"Fachschaft fur Leonberger Hunde" was renamed to "Verein
fur Leonberger Hunde" and in 1947 the "Club fur
Leonberger Hunde" was established. Both clubs considered the
other an enemy, which was a pity.
People on both sides had brought the Leonberger through the tough
times of the war. In the fifties, the "Verein" no
longer existed. The "Club fur Leonberger Hunde" added
"Deutscher" to the front of its name in 1948 and is
still going strong today.
After WW II the committee leaded by Hans Weigelschmidt as
President and Albert Kienzle as Secretary worked very hard to
rebuild the breed. One of the first things they did was to revise
the German standard. The rather long (but well commented)
standard of 1895 was shortened. The height of the dogs was
brought down to at least 76 cm. for males and to 70 cm. for
females. (It previously has been at least 80 cm for males and 70
cm. for females). In the 60s the standard was again revised and
the heights were now changed to 72 cm.minimum, and 80 cm. maximum
for males and 65 cm. minimum with 74 cm. maximum for females.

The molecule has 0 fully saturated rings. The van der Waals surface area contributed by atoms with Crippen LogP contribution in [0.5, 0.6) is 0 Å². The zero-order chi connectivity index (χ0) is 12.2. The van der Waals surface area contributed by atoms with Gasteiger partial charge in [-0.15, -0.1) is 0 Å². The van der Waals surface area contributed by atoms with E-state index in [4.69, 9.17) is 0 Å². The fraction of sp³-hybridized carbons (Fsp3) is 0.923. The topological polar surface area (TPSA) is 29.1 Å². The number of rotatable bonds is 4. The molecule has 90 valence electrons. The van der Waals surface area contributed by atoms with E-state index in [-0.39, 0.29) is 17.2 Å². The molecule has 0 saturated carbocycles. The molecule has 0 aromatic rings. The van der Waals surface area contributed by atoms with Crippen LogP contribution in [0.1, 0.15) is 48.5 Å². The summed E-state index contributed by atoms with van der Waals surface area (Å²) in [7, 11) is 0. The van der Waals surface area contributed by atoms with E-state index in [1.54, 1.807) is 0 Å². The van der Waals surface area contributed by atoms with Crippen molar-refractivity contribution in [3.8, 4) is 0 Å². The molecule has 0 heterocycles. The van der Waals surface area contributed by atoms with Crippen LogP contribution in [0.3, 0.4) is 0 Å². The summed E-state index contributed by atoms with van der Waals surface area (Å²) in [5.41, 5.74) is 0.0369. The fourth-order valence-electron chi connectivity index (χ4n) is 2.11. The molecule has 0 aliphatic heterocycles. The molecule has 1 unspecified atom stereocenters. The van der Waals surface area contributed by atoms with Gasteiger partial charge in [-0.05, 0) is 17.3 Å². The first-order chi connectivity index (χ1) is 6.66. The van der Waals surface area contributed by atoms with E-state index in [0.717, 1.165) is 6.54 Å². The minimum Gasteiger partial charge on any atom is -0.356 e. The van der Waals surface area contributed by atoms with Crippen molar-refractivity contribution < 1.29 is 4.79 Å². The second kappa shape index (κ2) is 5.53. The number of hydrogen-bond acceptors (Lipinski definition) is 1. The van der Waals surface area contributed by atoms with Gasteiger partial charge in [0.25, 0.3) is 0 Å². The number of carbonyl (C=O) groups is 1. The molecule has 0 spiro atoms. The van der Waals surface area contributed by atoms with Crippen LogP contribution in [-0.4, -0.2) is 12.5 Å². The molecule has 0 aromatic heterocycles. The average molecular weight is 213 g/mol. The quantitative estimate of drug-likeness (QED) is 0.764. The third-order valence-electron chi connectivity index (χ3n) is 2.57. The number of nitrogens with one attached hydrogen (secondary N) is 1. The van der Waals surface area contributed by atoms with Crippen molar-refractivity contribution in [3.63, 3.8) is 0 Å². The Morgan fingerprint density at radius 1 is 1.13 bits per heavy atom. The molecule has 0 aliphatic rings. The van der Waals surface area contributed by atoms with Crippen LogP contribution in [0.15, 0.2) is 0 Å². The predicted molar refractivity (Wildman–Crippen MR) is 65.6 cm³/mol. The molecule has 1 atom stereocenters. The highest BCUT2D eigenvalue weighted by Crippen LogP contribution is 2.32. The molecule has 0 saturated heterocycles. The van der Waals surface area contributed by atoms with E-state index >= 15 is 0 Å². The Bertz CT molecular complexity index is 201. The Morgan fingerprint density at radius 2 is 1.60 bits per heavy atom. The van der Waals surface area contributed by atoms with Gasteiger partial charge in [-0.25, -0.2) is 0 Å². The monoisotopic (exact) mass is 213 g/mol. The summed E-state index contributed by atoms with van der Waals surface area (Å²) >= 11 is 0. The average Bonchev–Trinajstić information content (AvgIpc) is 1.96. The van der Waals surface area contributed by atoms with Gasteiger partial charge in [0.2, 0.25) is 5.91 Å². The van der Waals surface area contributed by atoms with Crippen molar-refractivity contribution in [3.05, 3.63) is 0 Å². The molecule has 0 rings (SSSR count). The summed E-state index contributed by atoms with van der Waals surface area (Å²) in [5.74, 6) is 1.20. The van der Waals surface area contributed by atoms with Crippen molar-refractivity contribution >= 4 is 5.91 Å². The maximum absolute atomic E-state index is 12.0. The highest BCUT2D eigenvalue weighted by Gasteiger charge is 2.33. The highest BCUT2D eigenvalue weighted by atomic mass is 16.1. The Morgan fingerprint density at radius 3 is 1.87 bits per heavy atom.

Unfortunately this revised standard was never taken to the FCI,
so we had German judges that were judging according their
standard, and the international judges who were using the FCI
standard with the old heights. This caused some trouble between
France and Germany, because France had always defended the
standard of 1895.
After Weigelschmidt's death Dr. Herbstreith took over as
President, and Otto Lehman became later secretary. In 1964 Robert
Beutelspacher was in charge of the breeding records, and in 1968
introduced the first European breed-book. He became president Of
the DCLH in 1974, but in the meantime had discovered that there
were in fact 2 standards. One of the first things Robert
Beutelspacher did, as President was to take the German standard
to the FCI so at least every judge would be working with the same
standard. After Robert Beutelspacher death in 1991 Gerhard Zerle
became President of the DCLH.